Martin Luther, the Catholic priest who initiated the Protestant movement, was often heard to say, “Today looks to be a particularly busy day. I will need to spend two hours in prayer instead of just one.” He would increase his prayer time on busy days rather than decrease or eliminate it. This sounds a bit backwards unless you view things from a different perspective. If we are truly seeking first the kingdom of God, time with God becomes a chief priority. Our presence with God and with others is what allows us to cope with the rest of our busyness.
Our presence with one another in worship is an act of stewardship when we realize that our purpose in coming together is to worship God. Being fully present these days seems to be a rarity. How often have you greeted someone only to have them constantly glancing down at their phones. Or better yet, never giving you eye contact at all. I worked for a boss who would call me into a meeting only to accept every phone call while I was sitting there. He was clearly making it known that all those callers were more relevant and important than me.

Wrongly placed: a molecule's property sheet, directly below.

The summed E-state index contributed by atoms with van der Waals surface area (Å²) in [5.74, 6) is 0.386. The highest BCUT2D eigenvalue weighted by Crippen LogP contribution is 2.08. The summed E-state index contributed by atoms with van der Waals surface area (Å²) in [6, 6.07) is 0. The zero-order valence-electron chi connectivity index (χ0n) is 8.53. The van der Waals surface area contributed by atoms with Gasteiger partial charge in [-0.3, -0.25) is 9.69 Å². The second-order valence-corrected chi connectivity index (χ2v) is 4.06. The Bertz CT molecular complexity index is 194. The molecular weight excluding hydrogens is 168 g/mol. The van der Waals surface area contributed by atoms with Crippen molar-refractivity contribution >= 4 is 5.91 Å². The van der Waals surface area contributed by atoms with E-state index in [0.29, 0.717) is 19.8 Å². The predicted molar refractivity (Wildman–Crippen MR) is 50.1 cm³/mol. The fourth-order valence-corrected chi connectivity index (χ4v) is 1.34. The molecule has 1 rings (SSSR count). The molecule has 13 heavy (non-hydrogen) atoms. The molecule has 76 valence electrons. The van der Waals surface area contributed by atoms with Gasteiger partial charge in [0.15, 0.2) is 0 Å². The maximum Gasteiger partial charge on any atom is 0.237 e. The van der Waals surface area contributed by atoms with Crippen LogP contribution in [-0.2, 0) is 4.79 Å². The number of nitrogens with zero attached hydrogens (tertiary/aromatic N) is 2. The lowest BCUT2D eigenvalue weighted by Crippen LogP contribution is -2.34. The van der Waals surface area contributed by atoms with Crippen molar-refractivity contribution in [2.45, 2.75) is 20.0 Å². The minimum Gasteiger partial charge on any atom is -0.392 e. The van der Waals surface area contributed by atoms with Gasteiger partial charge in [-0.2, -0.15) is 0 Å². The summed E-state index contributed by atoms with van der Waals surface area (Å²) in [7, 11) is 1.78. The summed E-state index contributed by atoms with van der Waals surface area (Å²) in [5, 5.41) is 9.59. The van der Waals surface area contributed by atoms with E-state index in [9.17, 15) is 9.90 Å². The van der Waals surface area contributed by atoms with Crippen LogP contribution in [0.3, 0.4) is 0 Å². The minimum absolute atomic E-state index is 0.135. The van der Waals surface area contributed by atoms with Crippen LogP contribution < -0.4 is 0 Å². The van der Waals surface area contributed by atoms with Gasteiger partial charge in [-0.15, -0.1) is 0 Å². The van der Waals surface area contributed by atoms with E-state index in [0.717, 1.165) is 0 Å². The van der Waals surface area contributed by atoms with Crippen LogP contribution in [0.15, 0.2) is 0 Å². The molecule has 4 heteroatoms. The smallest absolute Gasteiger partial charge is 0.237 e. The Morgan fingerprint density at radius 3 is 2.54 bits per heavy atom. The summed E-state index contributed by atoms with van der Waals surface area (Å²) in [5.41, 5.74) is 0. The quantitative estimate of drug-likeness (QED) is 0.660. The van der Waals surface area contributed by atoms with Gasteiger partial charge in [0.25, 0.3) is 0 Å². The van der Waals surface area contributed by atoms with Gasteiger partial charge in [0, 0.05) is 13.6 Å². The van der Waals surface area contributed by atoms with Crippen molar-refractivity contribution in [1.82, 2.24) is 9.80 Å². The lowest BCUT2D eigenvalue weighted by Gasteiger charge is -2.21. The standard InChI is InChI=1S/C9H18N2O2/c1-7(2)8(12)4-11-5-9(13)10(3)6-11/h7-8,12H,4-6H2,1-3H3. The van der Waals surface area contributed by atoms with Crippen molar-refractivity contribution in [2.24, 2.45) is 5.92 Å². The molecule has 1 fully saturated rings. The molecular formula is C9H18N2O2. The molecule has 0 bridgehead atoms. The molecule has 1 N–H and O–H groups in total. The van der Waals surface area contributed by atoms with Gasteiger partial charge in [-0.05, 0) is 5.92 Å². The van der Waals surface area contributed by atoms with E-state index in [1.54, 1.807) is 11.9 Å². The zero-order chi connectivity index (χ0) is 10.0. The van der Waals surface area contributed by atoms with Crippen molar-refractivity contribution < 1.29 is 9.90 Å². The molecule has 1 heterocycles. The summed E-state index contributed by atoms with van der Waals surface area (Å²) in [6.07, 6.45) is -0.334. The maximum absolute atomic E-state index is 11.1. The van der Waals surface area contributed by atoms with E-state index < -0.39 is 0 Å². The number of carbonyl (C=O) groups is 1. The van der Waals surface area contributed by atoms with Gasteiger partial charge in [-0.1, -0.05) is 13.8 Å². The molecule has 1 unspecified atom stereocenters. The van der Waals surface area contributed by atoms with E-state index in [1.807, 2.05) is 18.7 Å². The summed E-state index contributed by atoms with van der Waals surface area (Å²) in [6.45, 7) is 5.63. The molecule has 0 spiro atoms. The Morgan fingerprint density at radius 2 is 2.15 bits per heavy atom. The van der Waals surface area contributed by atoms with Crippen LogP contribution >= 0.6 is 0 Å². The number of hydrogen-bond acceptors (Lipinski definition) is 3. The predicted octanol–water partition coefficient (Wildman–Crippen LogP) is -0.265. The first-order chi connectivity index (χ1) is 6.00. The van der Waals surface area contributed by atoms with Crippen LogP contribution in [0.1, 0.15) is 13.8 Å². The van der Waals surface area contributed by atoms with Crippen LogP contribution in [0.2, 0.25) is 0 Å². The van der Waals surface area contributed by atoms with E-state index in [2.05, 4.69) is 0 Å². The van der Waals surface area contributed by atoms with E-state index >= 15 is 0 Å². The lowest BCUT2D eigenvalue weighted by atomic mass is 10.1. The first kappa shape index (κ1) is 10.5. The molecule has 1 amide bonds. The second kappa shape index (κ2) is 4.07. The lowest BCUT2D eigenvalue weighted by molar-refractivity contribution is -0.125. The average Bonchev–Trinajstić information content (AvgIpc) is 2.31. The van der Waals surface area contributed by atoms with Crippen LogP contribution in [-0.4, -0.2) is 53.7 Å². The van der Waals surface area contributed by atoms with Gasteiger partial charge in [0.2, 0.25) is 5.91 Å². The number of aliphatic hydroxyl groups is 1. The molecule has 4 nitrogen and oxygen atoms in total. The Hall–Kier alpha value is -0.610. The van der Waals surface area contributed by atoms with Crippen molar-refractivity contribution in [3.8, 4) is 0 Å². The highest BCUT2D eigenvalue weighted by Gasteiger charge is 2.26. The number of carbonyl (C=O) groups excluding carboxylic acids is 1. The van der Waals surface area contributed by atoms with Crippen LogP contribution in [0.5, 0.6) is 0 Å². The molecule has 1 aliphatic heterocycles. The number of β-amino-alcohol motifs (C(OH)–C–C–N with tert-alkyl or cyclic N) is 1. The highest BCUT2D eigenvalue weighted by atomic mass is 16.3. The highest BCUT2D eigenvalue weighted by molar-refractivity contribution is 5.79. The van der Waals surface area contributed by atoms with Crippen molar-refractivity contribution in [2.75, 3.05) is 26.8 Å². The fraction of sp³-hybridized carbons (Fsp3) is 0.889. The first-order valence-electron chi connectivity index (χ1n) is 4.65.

Have we lost touch with how to interact with one another? Have we forgotten how to encourage and strengthen one another? When we greet one another in the spirit of Christian love, are we fully present or just going through the motions? Our stewardship of presence lets other know that we have placed God first in our lives and building relationships with one another is part of sharing the joys and blessings of generosity.
What about the gifts of our talents? Every time someone joins the church, or someone is baptized or confirmed in the church, we recite together the words of the Apostle’s Creed, and we also reaffirm our vows to support the church with our prayers, presence, gifts/talents and our service. How do we give back to God through our talents? What talents are worthy of sharing?